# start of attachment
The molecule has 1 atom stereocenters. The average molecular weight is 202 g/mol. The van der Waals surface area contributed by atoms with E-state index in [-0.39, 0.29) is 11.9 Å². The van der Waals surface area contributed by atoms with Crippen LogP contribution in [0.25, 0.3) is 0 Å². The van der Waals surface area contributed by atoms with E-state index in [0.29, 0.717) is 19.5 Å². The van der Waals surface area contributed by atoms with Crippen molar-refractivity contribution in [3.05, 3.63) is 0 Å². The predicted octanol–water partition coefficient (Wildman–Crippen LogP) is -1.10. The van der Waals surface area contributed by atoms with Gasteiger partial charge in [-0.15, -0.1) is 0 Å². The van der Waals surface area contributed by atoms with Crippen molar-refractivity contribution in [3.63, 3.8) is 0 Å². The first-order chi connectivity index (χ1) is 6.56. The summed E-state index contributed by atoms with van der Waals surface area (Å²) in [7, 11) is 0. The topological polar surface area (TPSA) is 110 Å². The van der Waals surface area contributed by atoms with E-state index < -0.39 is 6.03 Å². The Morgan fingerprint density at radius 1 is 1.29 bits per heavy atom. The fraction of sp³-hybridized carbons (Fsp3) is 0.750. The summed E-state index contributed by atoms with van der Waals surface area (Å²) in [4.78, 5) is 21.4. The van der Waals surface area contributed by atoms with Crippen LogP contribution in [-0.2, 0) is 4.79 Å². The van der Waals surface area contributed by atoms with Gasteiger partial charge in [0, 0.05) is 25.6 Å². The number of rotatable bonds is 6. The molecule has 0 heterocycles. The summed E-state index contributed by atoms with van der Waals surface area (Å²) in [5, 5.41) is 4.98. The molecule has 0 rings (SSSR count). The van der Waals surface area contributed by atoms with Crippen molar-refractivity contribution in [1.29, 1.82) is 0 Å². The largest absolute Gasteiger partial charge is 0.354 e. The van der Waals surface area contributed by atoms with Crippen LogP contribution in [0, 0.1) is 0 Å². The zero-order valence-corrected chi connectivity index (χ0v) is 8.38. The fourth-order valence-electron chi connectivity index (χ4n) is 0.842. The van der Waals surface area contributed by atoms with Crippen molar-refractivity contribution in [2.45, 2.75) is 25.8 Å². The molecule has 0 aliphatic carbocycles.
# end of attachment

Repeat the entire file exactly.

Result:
The molecule has 1 atom stereocenters. The average molecular weight is 202 g/mol. The van der Waals surface area contributed by atoms with E-state index in [-0.39, 0.29) is 11.9 Å². The van der Waals surface area contributed by atoms with Crippen LogP contribution in [0.25, 0.3) is 0 Å². The van der Waals surface area contributed by atoms with E-state index in [0.29, 0.717) is 19.5 Å². The van der Waals surface area contributed by atoms with Crippen molar-refractivity contribution in [3.05, 3.63) is 0 Å². The predicted octanol–water partition coefficient (Wildman–Crippen LogP) is -1.10. The van der Waals surface area contributed by atoms with Gasteiger partial charge in [-0.15, -0.1) is 0 Å². The van der Waals surface area contributed by atoms with Crippen molar-refractivity contribution in [3.63, 3.8) is 0 Å². The first-order chi connectivity index (χ1) is 6.56. The summed E-state index contributed by atoms with van der Waals surface area (Å²) in [7, 11) is 0. The topological polar surface area (TPSA) is 110 Å². The van der Waals surface area contributed by atoms with E-state index < -0.39 is 6.03 Å². The Morgan fingerprint density at radius 1 is 1.29 bits per heavy atom. The fraction of sp³-hybridized carbons (Fsp3) is 0.750. The summed E-state index contributed by atoms with van der Waals surface area (Å²) in [4.78, 5) is 21.4. The van der Waals surface area contributed by atoms with Crippen LogP contribution in [-0.2, 0) is 4.79 Å². The van der Waals surface area contributed by atoms with Gasteiger partial charge in [0, 0.05) is 25.6 Å². The number of rotatable bonds is 6. The molecule has 0 heterocycles. The summed E-state index contributed by atoms with van der Waals surface area (Å²) in [5, 5.41) is 4.98. The molecule has 0 rings (SSSR count). The van der Waals surface area contributed by atoms with Crippen molar-refractivity contribution in [1.29, 1.82) is 0 Å². The largest absolute Gasteiger partial charge is 0.354 e. The van der Waals surface area contributed by atoms with Crippen LogP contribution in [0, 0.1) is 0 Å². The zero-order valence-corrected chi connectivity index (χ0v) is 8.38. The fourth-order valence-electron chi connectivity index (χ4n) is 0.842. The van der Waals surface area contributed by atoms with Crippen molar-refractivity contribution in [2.45, 2.75) is 25.8 Å². The molecule has 0 aliphatic carbocycles.